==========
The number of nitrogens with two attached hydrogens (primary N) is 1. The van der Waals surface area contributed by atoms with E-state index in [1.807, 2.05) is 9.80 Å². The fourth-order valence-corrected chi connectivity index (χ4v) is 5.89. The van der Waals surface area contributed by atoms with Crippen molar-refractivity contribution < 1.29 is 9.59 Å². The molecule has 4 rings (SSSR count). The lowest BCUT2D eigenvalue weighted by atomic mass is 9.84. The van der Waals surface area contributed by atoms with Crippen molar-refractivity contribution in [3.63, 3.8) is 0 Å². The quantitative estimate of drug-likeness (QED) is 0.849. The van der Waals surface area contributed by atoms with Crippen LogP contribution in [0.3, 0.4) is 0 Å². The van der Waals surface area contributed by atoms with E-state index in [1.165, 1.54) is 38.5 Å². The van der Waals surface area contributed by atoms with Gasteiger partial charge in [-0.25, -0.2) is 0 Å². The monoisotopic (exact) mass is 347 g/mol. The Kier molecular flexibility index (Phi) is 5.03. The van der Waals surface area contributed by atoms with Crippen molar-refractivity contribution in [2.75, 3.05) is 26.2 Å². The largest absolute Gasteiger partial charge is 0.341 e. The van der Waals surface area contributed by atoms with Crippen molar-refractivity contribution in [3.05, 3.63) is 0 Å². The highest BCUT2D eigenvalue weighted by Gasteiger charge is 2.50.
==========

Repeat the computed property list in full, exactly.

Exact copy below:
The number of nitrogens with two attached hydrogens (primary N) is 1. The van der Waals surface area contributed by atoms with E-state index in [1.807, 2.05) is 9.80 Å². The fourth-order valence-corrected chi connectivity index (χ4v) is 5.89. The van der Waals surface area contributed by atoms with Crippen molar-refractivity contribution < 1.29 is 9.59 Å². The molecule has 4 rings (SSSR count). The lowest BCUT2D eigenvalue weighted by atomic mass is 9.84. The van der Waals surface area contributed by atoms with Crippen molar-refractivity contribution in [3.63, 3.8) is 0 Å². The quantitative estimate of drug-likeness (QED) is 0.849. The van der Waals surface area contributed by atoms with Crippen LogP contribution in [0.3, 0.4) is 0 Å². The van der Waals surface area contributed by atoms with E-state index in [1.165, 1.54) is 38.5 Å². The van der Waals surface area contributed by atoms with Gasteiger partial charge in [-0.25, -0.2) is 0 Å². The monoisotopic (exact) mass is 347 g/mol. The Kier molecular flexibility index (Phi) is 5.03. The van der Waals surface area contributed by atoms with Crippen molar-refractivity contribution in [2.75, 3.05) is 26.2 Å². The largest absolute Gasteiger partial charge is 0.341 e. The van der Waals surface area contributed by atoms with Crippen molar-refractivity contribution in [3.05, 3.63) is 0 Å². The highest BCUT2D eigenvalue weighted by Gasteiger charge is 2.50.